Meet the Neurologists

Drs. Olson and Turknett both believe in delivering patient centered care that’s based upon a foundation of solid scientific evidence and clinical experience. In addition to their patient care experience, they have both conducted extensive clinical research in areas including stroke, Alzheimer’s disease, migraine, epilepsy, Parkinson’s, and peripheral neuropathy.

 
David Olson, M.D.

I grew up in Sarasota, FL and received by undergraduate degree from the University of Florida. I then moved on to Emory University for medical school, residency, and a fellowship in behavioral neurology. I’ve been practicing in the Atlanta area ever since. Outside of work, I like to swim, play piano and guitar, and listen to the aging masters of classic rock.

 

Joshua Turknett, M.D.

josh_turknettI was born in Columbus, Georgia and raised in Atlanta. I received my Bachelor’s Degree in Neuroscience from Wesleyan University (Middletown, CT) and my medical degree from Emory University. After medical school, I spent four fantastic years of neurology residency training at Shands hospital at the University of Florida. I’ve been practicing neurology in Atlanta since 2005, and am pleased to be serving the community where I grew up.

The Migraine Miracle Book

I’m interested in all areas of neurology and all types of neurological conditions. As a migraine sufferer myself, I take unique satisfaction in helping fellow migraineurs take control over their headaches. I’m also particularly interested in the often overlooked role of nutrition and lifestyle in neurological illness, and a few years ago while researching this area stumbled upon a remarkable method for preventing migraines. I have since written a book on the subject, entitled The Migraine Miracle.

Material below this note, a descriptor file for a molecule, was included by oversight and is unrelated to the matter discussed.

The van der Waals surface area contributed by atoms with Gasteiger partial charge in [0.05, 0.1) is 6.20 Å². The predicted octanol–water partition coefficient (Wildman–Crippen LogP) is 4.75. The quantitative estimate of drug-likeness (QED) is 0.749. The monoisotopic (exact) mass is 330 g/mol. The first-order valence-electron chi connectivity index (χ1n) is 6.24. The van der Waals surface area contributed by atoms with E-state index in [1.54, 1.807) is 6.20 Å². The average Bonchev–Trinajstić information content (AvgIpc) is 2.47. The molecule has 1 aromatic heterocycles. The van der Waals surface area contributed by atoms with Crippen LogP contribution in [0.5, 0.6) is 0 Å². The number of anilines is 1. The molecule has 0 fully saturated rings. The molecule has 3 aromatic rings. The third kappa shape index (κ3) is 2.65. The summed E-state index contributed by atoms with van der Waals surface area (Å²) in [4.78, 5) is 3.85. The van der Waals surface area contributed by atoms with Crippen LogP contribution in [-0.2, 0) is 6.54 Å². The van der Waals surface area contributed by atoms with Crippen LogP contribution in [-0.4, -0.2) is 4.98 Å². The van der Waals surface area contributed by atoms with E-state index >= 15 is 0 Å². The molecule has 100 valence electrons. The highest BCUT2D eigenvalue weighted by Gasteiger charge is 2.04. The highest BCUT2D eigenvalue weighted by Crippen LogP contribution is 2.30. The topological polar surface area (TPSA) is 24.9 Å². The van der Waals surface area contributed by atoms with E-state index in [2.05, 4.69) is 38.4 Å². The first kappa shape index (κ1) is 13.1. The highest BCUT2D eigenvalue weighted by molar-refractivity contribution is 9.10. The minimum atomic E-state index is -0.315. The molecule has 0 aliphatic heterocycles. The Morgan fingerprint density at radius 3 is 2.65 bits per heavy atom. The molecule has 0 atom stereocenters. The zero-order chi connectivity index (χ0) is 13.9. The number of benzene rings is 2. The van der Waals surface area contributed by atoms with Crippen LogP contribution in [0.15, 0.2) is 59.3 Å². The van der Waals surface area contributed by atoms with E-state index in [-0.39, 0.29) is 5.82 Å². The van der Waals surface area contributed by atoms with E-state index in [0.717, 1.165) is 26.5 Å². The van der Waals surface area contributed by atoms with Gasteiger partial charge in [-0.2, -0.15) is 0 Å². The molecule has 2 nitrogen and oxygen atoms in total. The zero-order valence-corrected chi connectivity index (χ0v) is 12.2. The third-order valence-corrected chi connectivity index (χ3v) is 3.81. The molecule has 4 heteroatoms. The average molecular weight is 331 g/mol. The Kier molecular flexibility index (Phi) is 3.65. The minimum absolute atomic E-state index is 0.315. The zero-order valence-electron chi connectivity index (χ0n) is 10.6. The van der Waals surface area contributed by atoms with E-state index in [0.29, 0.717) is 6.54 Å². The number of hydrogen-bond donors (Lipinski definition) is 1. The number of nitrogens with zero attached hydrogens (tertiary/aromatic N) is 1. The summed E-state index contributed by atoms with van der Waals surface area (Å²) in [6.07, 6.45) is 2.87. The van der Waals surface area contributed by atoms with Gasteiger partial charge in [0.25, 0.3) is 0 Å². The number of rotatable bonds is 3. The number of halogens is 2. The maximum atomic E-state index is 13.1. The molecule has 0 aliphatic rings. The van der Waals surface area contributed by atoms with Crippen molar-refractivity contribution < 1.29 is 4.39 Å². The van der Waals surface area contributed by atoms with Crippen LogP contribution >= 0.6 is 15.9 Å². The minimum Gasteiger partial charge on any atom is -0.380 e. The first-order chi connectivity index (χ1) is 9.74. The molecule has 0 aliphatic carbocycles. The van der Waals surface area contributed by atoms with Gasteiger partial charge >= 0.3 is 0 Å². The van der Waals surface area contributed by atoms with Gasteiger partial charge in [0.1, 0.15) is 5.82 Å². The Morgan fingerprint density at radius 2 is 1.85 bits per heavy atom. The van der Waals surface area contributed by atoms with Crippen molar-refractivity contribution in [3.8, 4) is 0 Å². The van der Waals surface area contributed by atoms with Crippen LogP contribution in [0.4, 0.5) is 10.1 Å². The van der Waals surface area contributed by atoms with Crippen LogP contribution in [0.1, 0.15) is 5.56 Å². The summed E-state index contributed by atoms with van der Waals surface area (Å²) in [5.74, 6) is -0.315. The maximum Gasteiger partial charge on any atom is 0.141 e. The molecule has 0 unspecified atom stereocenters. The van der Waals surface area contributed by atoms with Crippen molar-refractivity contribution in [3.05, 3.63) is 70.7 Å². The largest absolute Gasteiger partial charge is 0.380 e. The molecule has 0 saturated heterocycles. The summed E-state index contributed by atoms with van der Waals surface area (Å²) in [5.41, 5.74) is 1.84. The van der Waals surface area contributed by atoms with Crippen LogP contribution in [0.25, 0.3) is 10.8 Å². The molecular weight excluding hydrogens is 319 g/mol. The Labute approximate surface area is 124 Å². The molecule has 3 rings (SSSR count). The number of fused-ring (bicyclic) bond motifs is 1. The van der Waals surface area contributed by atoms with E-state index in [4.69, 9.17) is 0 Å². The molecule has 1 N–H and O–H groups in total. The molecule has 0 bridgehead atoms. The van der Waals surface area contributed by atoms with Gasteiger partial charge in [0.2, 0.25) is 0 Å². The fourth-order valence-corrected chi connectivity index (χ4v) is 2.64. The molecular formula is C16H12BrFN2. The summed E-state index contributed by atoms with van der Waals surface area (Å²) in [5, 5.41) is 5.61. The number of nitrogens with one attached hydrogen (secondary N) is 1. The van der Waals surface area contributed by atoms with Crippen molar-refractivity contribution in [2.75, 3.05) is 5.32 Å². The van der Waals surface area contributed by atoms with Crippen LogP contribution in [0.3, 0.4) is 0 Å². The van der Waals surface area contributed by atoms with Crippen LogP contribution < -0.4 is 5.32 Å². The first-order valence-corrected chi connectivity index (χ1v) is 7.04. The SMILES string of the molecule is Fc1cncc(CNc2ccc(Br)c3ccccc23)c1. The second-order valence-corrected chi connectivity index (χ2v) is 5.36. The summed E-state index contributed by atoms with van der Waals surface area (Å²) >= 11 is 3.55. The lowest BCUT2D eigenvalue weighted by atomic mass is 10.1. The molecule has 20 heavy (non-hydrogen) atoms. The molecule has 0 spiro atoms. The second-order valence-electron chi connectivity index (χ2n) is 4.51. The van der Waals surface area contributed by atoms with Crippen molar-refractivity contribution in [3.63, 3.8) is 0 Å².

I also blog regularly on the subject of nutrition, brain health, and migraines over at www.mymigrainemiracle.com. My wife, who is a fantastic cook, shares our family recipes there as well.

Outside of my professional life, I enjoy playing any sport or instrument with strings, with particular fondness for tennis and the 5-string banjo. And while my days of tournament tennis are over, I can still be caught around town wielding the 5-string with the old-time stringband The Sedentary Ramblers. My 5-string obsession has also manifest as an album of banjo music for kids¬†and a column I write for the Banjo Newsletter¬†called “Your Brain on Banjo”, where I explore how musicians can exploit brain plasticity to achieve their musical goals.